Scahill: embed ourselves with victims of US foreign policy

One of America’s finest journalists, Jeremy Scahill, has won this year’s Izzy Award, named after muckraking journalist I.F. Stone.

He tells Alternet that independent reporting is more important than ever:

I would define an independent journalist as someone that’s totally un-embedded when it comes to their relationship with the powerful. In other words, you don’t get into bed with any political party. I’m not a Democrat; I’m not a Republican. I’m a journalist. It means that you don’t get in bed with the military, with the CIA, or wealthy corporations, and you don’t compromise your journalistic or your personal integrity in the pursuit of anything, including a story.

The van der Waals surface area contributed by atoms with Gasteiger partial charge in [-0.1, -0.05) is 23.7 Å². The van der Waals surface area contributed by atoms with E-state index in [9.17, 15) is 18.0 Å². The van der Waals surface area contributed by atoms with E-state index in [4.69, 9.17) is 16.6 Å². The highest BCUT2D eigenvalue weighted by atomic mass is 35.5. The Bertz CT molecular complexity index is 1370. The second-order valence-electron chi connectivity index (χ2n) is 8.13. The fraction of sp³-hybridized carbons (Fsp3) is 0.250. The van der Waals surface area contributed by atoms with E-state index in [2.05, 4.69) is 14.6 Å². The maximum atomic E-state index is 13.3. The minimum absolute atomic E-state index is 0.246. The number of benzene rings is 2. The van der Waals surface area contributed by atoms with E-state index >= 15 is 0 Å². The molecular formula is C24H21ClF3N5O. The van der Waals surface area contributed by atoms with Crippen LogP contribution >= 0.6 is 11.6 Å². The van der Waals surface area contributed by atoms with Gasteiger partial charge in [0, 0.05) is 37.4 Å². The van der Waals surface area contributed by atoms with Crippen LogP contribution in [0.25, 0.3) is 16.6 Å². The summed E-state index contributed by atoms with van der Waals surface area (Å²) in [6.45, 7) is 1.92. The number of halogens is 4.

I believe that the way independent journalists are most effectively able to conduct their work is by maintaining their independence from the powerful. I don’t hob-nob with the powerful. I don’t count among my friends executives or other powerful people. I think it’s important for independent journalists to not be beholden to any special interests whatsoever.

On the flip side of that, it’s the role of independent journalists to embed themselves with the victims of U.S. foreign policy — in the case of U.S. journalists — or domestic policy. What I mean by that is to actually go out to where the people live who are most affected by these policies — be it Afghanistan or the slums of the United States. You have to be un-embedded from the powerful and you have to embed yourself with the disempowered, because I think part of our role as independent journalists is not only to confront those in power, but to give voice to the voiceless.

Text and images ©2024 Antony Loewenstein. All rights reserved.

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